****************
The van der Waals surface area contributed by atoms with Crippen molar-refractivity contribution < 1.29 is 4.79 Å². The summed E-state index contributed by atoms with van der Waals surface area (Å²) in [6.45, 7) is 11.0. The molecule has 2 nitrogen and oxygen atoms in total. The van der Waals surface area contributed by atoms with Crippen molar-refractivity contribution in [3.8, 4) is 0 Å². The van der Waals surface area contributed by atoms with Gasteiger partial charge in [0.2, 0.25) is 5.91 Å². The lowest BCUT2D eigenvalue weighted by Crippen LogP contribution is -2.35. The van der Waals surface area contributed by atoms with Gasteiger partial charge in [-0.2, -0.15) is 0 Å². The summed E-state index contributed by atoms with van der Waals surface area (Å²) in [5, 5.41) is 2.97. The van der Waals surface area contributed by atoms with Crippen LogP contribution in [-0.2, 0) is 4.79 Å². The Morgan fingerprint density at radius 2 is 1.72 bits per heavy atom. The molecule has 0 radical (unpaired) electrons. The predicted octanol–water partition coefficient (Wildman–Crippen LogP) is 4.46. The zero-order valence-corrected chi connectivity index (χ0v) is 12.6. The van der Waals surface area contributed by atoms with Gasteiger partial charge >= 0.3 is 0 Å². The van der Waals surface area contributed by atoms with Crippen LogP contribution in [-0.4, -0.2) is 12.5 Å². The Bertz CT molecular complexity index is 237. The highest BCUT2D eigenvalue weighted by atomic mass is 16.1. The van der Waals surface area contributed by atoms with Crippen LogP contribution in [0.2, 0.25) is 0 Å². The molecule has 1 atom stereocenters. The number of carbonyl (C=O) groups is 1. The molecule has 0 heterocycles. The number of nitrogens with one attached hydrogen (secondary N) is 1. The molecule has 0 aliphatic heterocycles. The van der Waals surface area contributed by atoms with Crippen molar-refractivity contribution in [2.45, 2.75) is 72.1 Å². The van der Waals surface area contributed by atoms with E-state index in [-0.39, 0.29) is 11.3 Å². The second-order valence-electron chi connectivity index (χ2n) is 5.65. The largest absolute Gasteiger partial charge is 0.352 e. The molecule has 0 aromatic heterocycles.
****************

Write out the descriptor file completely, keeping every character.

The van der Waals surface area contributed by atoms with Crippen molar-refractivity contribution < 1.29 is 4.79 Å². The summed E-state index contributed by atoms with van der Waals surface area (Å²) in [6.45, 7) is 11.0. The molecule has 2 nitrogen and oxygen atoms in total. The van der Waals surface area contributed by atoms with Crippen molar-refractivity contribution in [3.8, 4) is 0 Å². The van der Waals surface area contributed by atoms with Gasteiger partial charge in [0.2, 0.25) is 5.91 Å². The lowest BCUT2D eigenvalue weighted by Crippen LogP contribution is -2.35. The van der Waals surface area contributed by atoms with Gasteiger partial charge in [-0.2, -0.15) is 0 Å². The summed E-state index contributed by atoms with van der Waals surface area (Å²) in [5, 5.41) is 2.97. The van der Waals surface area contributed by atoms with Crippen LogP contribution in [-0.2, 0) is 4.79 Å². The Morgan fingerprint density at radius 2 is 1.72 bits per heavy atom. The molecule has 0 radical (unpaired) electrons. The predicted octanol–water partition coefficient (Wildman–Crippen LogP) is 4.46. The zero-order valence-corrected chi connectivity index (χ0v) is 12.6. The van der Waals surface area contributed by atoms with Gasteiger partial charge >= 0.3 is 0 Å². The van der Waals surface area contributed by atoms with Crippen LogP contribution in [-0.4, -0.2) is 12.5 Å². The Bertz CT molecular complexity index is 237. The highest BCUT2D eigenvalue weighted by atomic mass is 16.1. The van der Waals surface area contributed by atoms with Crippen LogP contribution in [0.2, 0.25) is 0 Å². The molecule has 1 atom stereocenters. The number of carbonyl (C=O) groups is 1. The molecule has 0 heterocycles. The number of nitrogens with one attached hydrogen (secondary N) is 1. The molecule has 0 aliphatic heterocycles. The van der Waals surface area contributed by atoms with Crippen molar-refractivity contribution in [2.45, 2.75) is 72.1 Å². The van der Waals surface area contributed by atoms with E-state index in [-0.39, 0.29) is 11.3 Å². The second-order valence-electron chi connectivity index (χ2n) is 5.65. The largest absolute Gasteiger partial charge is 0.352 e. The molecule has 0 aromatic heterocycles.